1 John 4:7-12 “Beloved, let us love one another, for love is from God, and whoever loves has been born of God and knows God. Anyone who does not love does not know God, because God is love. In this the love of God was made manifest among us, that God sent his only Son into the world, so that we might live through him. In this is love, not that we loved God but that he loved us and sent his Son to be the propitiation for our sins. Beloved, if God so loved us, we also ought to love one another. No one has ever seen God; if we love one another, God abides in us and his love is perfected in us.”
In the 6 verses found above in 1 John 4, the word “love” is found 13 times. This is a simple and basic point, right? All we need is love. That’s what this is saying right? The hippie friends of the 60s would be so happy. The nation today is filled with people who are making the same statement. All we need is love! But, what does that even mean? What does it mean for us to love our neighbor as ourselves? All of this comes down to our ambiguous and subjective definitions of love.
The Urban Dictionary is a great place to go if you want to hear the culture’s definition of certain words. Any random person can submit their own definitions of a specific word. Here are a few definitions people have submitted for the word love: “The most spectacular, indescribable, deep euphoric feeling for someone… An inexplainable yet incredibly strong feeling for someone… Truly loving someone means that you care deeply about another person.”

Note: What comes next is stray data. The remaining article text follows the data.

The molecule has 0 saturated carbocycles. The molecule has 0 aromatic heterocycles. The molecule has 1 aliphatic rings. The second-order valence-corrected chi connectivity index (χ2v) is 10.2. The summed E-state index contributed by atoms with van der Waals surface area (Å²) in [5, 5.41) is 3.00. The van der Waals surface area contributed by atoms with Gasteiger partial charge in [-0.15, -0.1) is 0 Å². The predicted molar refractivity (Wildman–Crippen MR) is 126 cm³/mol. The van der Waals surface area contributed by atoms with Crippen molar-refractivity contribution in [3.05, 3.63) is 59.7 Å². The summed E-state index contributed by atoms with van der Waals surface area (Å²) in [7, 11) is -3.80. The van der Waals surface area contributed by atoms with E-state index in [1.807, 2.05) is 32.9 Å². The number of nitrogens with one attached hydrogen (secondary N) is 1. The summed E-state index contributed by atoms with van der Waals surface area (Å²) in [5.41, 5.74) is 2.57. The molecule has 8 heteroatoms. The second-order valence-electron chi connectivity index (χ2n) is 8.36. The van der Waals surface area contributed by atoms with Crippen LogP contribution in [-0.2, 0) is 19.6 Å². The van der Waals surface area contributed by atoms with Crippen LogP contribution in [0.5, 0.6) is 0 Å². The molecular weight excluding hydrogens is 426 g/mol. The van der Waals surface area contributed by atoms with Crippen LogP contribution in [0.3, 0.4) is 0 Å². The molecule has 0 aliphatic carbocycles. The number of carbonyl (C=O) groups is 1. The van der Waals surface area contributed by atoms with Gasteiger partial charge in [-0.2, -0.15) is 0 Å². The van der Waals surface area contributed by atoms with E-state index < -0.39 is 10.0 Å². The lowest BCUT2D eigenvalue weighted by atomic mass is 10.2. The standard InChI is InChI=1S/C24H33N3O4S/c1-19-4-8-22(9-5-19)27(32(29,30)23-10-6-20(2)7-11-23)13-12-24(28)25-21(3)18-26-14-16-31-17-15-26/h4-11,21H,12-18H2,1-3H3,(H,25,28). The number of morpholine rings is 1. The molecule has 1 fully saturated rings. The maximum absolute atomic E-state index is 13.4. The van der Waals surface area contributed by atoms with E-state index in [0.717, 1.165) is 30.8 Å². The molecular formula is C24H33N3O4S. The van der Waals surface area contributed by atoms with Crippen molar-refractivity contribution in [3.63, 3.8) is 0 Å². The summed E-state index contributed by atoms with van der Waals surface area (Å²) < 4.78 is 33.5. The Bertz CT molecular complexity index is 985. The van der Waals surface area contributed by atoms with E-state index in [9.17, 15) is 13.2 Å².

The culture around us tells us to love others, which generally means to accept them for who they are whether you agree with them or not. To make them feel good. On one hand, accepting someone as they are is exactly what God does for sinners. He invites them to himself as they are: full of sin, in their brokenness. But, that isn’t where it stops. The good news of salvation is offered to all, yet the good news of salvation radically changes people. It changes their desires. It brings them in as they are, but then conforms them to the image of God’s Son. What people in this world do not often understand is that the most loving thing God can do is not just accept us for who we are, but it is to change us to be like Jesus.
What 1 John 4:7-12 tells us is that this world is full of love impostors. They advertise their acceptance of all and the need we have to love all people. But if we believe that God is love, and that the way God shows his love is through sending his only Son into the world so that we might live through him, then we are all a bunch of love impostors if our love doesn’t speak and show and draw people to Christ. Do not forget this eternally important truth. Loving people and not showing them Jesus is like raising children on candy. You feed them donuts for breakfast, some Skittles, soda, and Snickers for lunch, and then for dinner a bowl of Starburst mixed with Laffy Taffy (for chewy variety, of course!), and with cake and ice cream for dessert. Most kids would be in awe of a day like this.
Loving people without showing and speaking of Christ is like this. You’ll satisfy their temporary desires, but you’ll end up killing them in the process. Sure, they’ll feel temporarily loved, but they are actually being led astray thinking you really love them. You don’t love them truly, unless Christ is the end!